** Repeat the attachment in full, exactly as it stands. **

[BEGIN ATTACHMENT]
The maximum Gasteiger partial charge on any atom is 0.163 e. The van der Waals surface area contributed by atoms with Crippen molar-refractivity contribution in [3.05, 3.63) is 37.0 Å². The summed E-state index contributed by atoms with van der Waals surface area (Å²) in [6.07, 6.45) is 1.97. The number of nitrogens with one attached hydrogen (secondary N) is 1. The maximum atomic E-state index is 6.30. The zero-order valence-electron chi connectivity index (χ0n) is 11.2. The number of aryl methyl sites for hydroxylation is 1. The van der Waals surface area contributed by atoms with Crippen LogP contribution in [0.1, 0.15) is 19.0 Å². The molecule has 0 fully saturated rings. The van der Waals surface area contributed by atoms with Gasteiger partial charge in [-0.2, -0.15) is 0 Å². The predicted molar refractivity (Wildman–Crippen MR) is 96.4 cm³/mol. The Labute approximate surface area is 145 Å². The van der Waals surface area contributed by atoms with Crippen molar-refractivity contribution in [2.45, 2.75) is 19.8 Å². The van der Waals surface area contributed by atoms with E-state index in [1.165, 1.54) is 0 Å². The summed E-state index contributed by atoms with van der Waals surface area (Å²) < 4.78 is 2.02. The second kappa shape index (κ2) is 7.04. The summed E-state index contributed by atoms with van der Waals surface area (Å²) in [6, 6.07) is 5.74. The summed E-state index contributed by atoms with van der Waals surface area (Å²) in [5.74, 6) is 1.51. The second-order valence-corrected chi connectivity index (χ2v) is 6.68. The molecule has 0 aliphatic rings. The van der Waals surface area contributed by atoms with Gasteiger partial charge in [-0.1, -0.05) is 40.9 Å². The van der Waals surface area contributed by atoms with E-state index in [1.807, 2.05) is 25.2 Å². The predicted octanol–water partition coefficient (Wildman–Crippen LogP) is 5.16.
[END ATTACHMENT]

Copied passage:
The maximum Gasteiger partial charge on any atom is 0.163 e. The van der Waals surface area contributed by atoms with Crippen molar-refractivity contribution in [3.05, 3.63) is 37.0 Å². The summed E-state index contributed by atoms with van der Waals surface area (Å²) in [6.07, 6.45) is 1.97. The number of nitrogens with one attached hydrogen (secondary N) is 1. The maximum atomic E-state index is 6.30. The zero-order valence-electron chi connectivity index (χ0n) is 11.2. The number of aryl methyl sites for hydroxylation is 1. The van der Waals surface area contributed by atoms with Crippen LogP contribution in [0.1, 0.15) is 19.0 Å². The molecule has 0 fully saturated rings. The van der Waals surface area contributed by atoms with Gasteiger partial charge in [-0.2, -0.15) is 0 Å². The predicted molar refractivity (Wildman–Crippen MR) is 96.4 cm³/mol. The Labute approximate surface area is 145 Å². The van der Waals surface area contributed by atoms with Crippen molar-refractivity contribution in [2.45, 2.75) is 19.8 Å². The van der Waals surface area contributed by atoms with E-state index in [1.165, 1.54) is 0 Å². The summed E-state index contributed by atoms with van der Waals surface area (Å²) < 4.78 is 2.02. The second kappa shape index (κ2) is 7.04. The summed E-state index contributed by atoms with van der Waals surface area (Å²) in [6, 6.07) is 5.74. The summed E-state index contributed by atoms with van der Waals surface area (Å²) in [5.74, 6) is 1.51. The second-order valence-corrected chi connectivity index (χ2v) is 6.68. The molecule has 0 aliphatic rings. The van der Waals surface area contributed by atoms with Gasteiger partial charge in [-0.1, -0.05) is 40.9 Å². The van der Waals surface area contributed by atoms with E-state index in [1.807, 2.05) is 25.2 Å². The predicted octanol–water partition coefficient (Wildman–Crippen LogP) is 5.16.